Mary Cooper, On Behalf of: Alameda Municipal Power - WECC - Segments 3, 4

- 0 - 0

John Varnell, On Behalf of: John Varnell, , Segments 6

- 0 - 0

Adds EACMS as a required for Low Impact when external rroutable connectivity or Dial Up exists; what does the flexibility look like mentioned on page 30?

SERC CIPC, Segment(s) 10, 1, 2, 5, 9, 8/19/2016

- 0 - 0

We believe the SDT should define “electronic access control” to remove ambiguity from the proposed Standard. In the Guidelines document, the SDT provides examples of electronic access controls (restricting IP addresses, ports, or services; authenticating users; air-gapping networks; terminating routable protocol sessions on a non-BES Cyber Asset; implementing unidirectional gateways). We recommend the SDT define the term “electronic access controls” (and provide the examples as part of the definition). 

Andrew Gallo, Austin Energy, 6, 8/20/2016

- 0 - 0

This is good because the criteria that results in a device being classified as a “Low Impact” asset is narrowly formed from a "Reliability Impact" perspective and not from a security perspective. The reliability concern is independent of its security risk to other environments. As so, the emphasis on “controlling access” is a step in the right direction to meaningfully achieving security.

- 0 - 0

Leonard Kula, Independent Electricity System Operator, 2, 8/30/2016

- 0 - 0

LERC Reference Model 7 – User Authentication includes a sentence that states “The electronic access control depicted in this reference model may not meet the security objective for controlling device-to-device communication across the LERCdepending on the specific system configuration in place.”.  Clarify the sentence by including a specific example that would be compliant versus one that would be non-compliant.

Sean Bodkin, Dominion - Dominion Resources, Inc., 6, 8/30/2016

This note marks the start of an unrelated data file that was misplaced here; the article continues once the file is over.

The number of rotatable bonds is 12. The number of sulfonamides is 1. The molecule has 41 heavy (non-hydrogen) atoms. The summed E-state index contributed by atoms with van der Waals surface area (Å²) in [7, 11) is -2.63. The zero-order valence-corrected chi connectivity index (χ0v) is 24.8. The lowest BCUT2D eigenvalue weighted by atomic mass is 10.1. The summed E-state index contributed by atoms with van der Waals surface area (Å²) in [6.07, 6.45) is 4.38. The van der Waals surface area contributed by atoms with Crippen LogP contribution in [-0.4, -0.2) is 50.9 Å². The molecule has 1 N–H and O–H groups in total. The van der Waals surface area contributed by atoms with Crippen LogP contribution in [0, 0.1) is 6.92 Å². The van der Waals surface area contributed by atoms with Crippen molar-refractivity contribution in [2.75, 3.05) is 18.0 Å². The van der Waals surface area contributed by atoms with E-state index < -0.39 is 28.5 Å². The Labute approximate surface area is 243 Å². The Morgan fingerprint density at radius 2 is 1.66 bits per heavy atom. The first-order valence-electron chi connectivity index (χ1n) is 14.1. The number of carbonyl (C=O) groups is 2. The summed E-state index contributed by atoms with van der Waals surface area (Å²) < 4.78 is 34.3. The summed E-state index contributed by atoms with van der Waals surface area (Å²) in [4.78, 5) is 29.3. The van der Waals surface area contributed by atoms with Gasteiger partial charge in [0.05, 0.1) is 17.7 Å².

- 0 - 0

The proposed definition raises more ambiguity than the current definition and goes beyond the direction of the FERC order.  

Sarah Gasienica, 8/30/2016

- 0 - 0

signing on with NIPSCO comments of Sarah Gasienica

Joe O'Brien, NiSource - Northern Indiana Public Service Co., 6, 8/31/2016

- 0 - 0

It is unclear how to document LERC electronic access controls, especially for physically isolated and logically isolated systems.  Do we need to have detailed network drawings?  Do we need to label devices and ports for identification during an audit?  Can the documentation be a list?  Does the list have to identify each LERC individually or just list the electronic access control types implemented at each asset?  How is the documentation for larger networks expected to be validated?

MRO-NERC Standards Review Forum (NSRF), Segment(s) 3, 4, 5, 6, 1, 2, 7/14/2016

Project 2016-02 sonet.JPG

- 0 - 0

The proposed revision is not adequately defined or effectively auditable.  The expectation defined in the Guidelines and Technical Basis under Determining LERC does not provide adequate definition of the asset boundary.  As such, it is unclear what the asset boundary is.  Under this guideline, the asset could be defined as the Facilities, systems, and equipment (a set of hardware and Cyber Assets) that is used within the asset, the Cyber Assets that make up the asset, the physical security border of the asset, or the electronic security border of the asset.  Depending on the choice made, the results would be very different with respect to what is crossing the boundary and whether serial to IP converters are included.  This lack of definition will result in another round of unclear interpretation of the standard.  We have seen where this lack of clear definition led us over the past three years in the Lessons Learned program.

If the intent is for the entity to have full flexibility to define the boundary, there is no clear guidance in the standard that this is allowed.  There is tremendous flexibility for both entities and auditors.  Clear guidance should be provided prior to approving the Standard, especially for low impact generation locations. 

Further, would it be appropriate to address additional concerns identified in the FERC NOI by adding a requirement that any LERC that passes information to any high or medium impact ESP utilizing a transmission path that is not exclusively dedicated to communications for use by an Entity or between Entities is not permitted (or at least must be identified so that the risk is recognized)?